A good leader should have opinions, but those opinions shouldn't prevent the work from being the best that it can be. I feel comfortable pushing back on a designer and asking questions; I feel comfortable pushing back on a producer and asking questions; but at the end of the day, I trust that when they push back on my pushback, it's coming from a place of experience, research, and knowledge.
What are the consistent challenges of Creative Ops, that you’ve seen at every point of scale, as you’ve built out the team?
The biggest challenges are processes. The processes you run for a 30-person team are not the processes that you should be running for a 155-person team. It’s not just who's responsible for moving tickets in Asana — it’s what is the review cycle? When do we demo? When do we do retros? How do we iterate on things? How do we ensure that our planning is solid?
When you're planning 30 people's work, it's a lot of time and effort. When you're planning 155 people's work…I still don't know how it's possible. Creative Ops is crucial to ensure you move forward are set up to succeed; without it, everyone is scrambling; then your stakeholders are mad because they're putting in requests and they're not hearing back; they don't know what's going on.
Your creatives get mad because feedback is coming in at all times of day, from all different directions. What do we listen to? What do we not? All these things become so unclear. Having a group of people focused solely on building the process out and creating a scalable system for small projects, large projects, and handoffs has been so critical.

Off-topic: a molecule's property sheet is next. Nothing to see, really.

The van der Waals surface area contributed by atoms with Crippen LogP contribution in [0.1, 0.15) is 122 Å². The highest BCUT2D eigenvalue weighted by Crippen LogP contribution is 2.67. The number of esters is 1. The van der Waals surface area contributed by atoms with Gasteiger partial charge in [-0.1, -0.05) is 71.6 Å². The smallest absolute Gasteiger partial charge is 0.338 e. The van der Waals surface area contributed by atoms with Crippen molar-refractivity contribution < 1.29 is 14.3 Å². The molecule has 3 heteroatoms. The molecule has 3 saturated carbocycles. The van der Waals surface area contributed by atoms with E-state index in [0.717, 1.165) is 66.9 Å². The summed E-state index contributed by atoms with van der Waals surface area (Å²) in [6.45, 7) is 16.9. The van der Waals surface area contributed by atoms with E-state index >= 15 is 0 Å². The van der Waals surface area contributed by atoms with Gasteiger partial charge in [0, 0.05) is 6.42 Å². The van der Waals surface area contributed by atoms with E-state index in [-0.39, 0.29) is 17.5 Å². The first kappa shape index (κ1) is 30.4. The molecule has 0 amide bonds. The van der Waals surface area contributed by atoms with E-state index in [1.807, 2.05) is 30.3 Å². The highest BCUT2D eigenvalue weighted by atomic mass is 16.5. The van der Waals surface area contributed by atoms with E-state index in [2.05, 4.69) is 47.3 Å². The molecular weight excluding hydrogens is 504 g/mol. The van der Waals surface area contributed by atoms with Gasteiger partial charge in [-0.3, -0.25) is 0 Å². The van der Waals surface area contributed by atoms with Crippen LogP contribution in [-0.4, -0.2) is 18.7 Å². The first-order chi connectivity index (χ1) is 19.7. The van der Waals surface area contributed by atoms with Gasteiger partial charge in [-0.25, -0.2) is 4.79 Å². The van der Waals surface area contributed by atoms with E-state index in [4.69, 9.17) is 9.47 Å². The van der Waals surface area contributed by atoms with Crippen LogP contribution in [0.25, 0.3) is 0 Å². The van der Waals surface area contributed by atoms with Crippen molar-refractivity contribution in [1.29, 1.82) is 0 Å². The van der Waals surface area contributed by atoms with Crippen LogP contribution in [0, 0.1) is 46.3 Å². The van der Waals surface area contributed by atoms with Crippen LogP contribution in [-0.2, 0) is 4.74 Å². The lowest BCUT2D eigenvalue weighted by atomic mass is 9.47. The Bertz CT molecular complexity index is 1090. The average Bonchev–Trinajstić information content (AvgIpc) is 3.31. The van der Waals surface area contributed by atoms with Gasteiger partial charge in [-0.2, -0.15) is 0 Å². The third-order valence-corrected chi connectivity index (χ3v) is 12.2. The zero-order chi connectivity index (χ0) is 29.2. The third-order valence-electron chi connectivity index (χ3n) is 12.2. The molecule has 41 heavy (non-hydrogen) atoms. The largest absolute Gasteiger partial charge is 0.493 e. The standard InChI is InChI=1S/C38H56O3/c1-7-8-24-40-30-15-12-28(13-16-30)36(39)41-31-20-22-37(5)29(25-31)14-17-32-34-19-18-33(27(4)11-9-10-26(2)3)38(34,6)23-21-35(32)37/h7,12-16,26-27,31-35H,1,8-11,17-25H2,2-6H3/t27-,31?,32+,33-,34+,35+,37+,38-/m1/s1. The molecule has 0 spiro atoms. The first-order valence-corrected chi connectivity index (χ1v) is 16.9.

In the Creative Operations equation, what are your creatives’ and stakeholders’ biggest pain points?
The creatives will have many opinions about Creative Ops: things aren't moving fast enough; change takes time; transitions take time; work isn’t moving fast enough. It's painful simply because change is difficult to deal with.
On the other hand, they’re happy because they're no longer getting "shoulder taps" — constant requests for updates, like ‘how's it going?’ or ‘can I see a quick peek?' That's better.
They're also not doing as much operational work. If someone's on the clock for 40 hours per week and spending 20 of those hours updating tickets and charts, that means half their time isn't spent doing their actual job. So they're able to focus on what they're here to do.
Stakeholders often find it frustrating when it's not clear who to approach for help. To address this, we have built a world where programs have dedicated project managers. The teams we work with have a single project manager to approach, so there is accountability and clarity in communications.
Stakeholders don’t need to talk to the designer, the dev, or any of our creatives. They talk to the PM. We've trained our creatives to say, ‘thanks for reaching out, but go talk to the PM.’ All roads lead to the PM. We make sure to involve stakeholders in organizational changes and shifts — collect feedback, make sure they feel heard, and give them a seat at the table. That's how we've mitigated some stressors. You can't make everyone happy, though.